Rural wage growth has slowed down after registering a steady increase from late-2015 that continued right through demonetisation and the first half of 2017.
The daily wage rate in rural India for male workers across 25 occupations (12 agricultural and 13 non-agricultural) averaged Rs 309.95 during October, as per field data compiled by the Labour Bureau. This worked out 4.9 per cent higher than the corresponding level for the same month of 2016, while falling below 5 per cent for the first time in 13 months.
The year-on-year growth in rural wages, the accompanying chart shows, rose from 3.7 per cent to 6.2 per cent between October 2015 and October 2016. That rate was not only maintained, but actually recorded acceleration during the period after demonetisation in November and well into June, which also coincided with the time from the sowing of rabi crops to their harvesting and marketing. Also Read | The Gujarat-Madhya Pradesh wage paradox
The above acceleration — average wage growth peaked at 6.9 per cent in April — was cited by Surjit S Bhalla, a member of the Prime Minister’s Economic Advisory Council, as proof that the scrapping of the Rs 500 and Rs 1,000 denomination currency notes did not adversely impact rural India. Wages rising at a higher rate — that too, in real terms after adjusting for inflation — was indicative of the rural poor experiencing improvement, rather than deterioration, in their living standards post-demonetisation. Related Report| Data vs gossip: Who should win?
Bhalla’s contention in his The Indian Express column (September 30, 2017) invited a response from Himanshu, an economics professor at the Jawaharlal Nehru University. The uptick in wage rate growth, according to him, preceded demonetisation (which is what our chart also suggests). Moreover, it followed an extended period of declining real wages since May 2014, when the Narendra Modi government came to power. Himanshu’s piece in this newspaper (October 6, 2017) showed that the average real wages of ploughmen and non-agricultural labourers even in July 2017 were lower than their corresponding levels of May 2014.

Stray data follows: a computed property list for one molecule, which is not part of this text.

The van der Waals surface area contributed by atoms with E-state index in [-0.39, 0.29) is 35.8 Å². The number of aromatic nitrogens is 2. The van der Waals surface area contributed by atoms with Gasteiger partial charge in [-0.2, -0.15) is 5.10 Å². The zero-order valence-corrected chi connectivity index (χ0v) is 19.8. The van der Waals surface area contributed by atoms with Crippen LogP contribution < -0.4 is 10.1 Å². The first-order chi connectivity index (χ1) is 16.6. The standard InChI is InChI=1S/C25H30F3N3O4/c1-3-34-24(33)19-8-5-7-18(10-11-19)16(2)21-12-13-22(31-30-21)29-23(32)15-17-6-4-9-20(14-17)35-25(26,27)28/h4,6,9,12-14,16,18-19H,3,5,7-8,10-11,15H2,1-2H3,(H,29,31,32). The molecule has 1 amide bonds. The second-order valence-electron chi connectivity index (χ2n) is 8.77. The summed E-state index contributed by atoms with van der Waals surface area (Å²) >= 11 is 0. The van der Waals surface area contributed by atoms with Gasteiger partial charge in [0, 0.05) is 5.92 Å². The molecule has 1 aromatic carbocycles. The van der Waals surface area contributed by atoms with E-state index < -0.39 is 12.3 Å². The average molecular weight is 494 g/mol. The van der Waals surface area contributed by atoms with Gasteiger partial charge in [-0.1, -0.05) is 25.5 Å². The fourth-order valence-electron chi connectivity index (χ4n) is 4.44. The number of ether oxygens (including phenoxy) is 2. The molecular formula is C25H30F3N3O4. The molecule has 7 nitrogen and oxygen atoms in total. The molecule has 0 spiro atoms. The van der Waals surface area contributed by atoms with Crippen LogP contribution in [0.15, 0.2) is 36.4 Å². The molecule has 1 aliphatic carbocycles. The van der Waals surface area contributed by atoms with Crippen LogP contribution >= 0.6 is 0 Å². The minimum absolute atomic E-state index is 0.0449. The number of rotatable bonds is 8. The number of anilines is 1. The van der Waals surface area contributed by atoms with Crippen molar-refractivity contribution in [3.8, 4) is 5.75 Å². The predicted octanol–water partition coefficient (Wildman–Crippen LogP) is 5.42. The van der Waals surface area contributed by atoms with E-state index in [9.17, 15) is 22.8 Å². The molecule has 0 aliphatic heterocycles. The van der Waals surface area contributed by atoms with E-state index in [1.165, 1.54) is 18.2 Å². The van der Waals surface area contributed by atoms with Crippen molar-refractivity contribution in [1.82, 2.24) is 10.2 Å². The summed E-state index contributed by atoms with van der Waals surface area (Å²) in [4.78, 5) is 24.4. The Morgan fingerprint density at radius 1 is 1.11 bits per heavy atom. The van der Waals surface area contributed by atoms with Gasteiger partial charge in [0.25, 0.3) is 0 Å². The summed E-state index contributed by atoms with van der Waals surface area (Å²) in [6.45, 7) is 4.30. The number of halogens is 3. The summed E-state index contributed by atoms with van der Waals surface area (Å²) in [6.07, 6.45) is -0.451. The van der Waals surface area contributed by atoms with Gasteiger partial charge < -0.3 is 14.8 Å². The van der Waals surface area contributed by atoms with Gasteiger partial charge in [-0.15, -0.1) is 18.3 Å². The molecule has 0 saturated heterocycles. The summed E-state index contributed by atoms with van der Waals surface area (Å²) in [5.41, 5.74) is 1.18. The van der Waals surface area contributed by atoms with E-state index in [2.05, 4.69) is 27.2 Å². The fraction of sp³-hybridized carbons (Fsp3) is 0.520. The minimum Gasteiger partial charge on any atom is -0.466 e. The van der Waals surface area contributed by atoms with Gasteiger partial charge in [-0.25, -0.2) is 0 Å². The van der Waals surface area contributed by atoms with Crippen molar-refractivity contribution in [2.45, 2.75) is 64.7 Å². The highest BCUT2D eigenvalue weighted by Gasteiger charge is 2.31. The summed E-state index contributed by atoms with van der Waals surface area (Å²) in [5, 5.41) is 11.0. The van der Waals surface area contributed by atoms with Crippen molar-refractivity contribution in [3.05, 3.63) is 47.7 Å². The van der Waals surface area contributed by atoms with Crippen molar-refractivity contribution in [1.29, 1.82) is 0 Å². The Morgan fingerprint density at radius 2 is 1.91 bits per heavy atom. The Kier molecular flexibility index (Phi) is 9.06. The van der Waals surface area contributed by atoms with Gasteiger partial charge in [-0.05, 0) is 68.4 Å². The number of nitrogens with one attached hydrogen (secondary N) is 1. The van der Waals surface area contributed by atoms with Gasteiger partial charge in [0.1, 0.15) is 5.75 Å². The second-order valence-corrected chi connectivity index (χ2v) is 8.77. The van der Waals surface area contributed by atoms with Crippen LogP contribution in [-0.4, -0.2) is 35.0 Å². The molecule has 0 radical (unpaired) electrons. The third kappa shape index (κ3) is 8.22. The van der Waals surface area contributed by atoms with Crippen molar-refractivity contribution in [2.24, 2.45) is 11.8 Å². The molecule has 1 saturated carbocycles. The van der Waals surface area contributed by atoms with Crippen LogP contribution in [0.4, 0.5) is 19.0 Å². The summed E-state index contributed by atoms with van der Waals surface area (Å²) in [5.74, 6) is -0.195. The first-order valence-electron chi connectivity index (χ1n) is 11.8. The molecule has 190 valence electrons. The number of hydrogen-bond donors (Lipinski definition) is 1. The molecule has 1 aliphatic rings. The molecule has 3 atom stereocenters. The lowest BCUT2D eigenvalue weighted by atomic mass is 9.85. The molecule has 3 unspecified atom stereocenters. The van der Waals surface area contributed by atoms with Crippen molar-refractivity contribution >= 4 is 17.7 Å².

Bhalla’s as well as Himanshu’s arguments — both were, perhaps, right in their own way — were based on Labour Bureau data available till July 2017. What is interesting, though, is the trend thereafter. All-India annual rural wage growth, which averaged 6.75 per cent in July, fell to 6.3 per cent in August and 6 per cent in September, and to a 14-month-low of 4.9 per cent in October. These are nominal growth rates; the dip would be even sharper in real terms, given the simultaneous increase in year-on-year inflation, based on the consumer price index for rural labourers, from 1.02 per cent in July to 2.95 per cent in October.
Two questions arise from all this.
The first one is the original puzzle raised by Bhalla: What explains the wage acceleration in 2016? Even if Himanshu’s point that this started before demonetisation happened is conceded, one still needs to account for rising rural wage growth during a period when there was little cash for paying labourers. The fact that wages did not decelerate until around July 2017 only deepens the puzzle.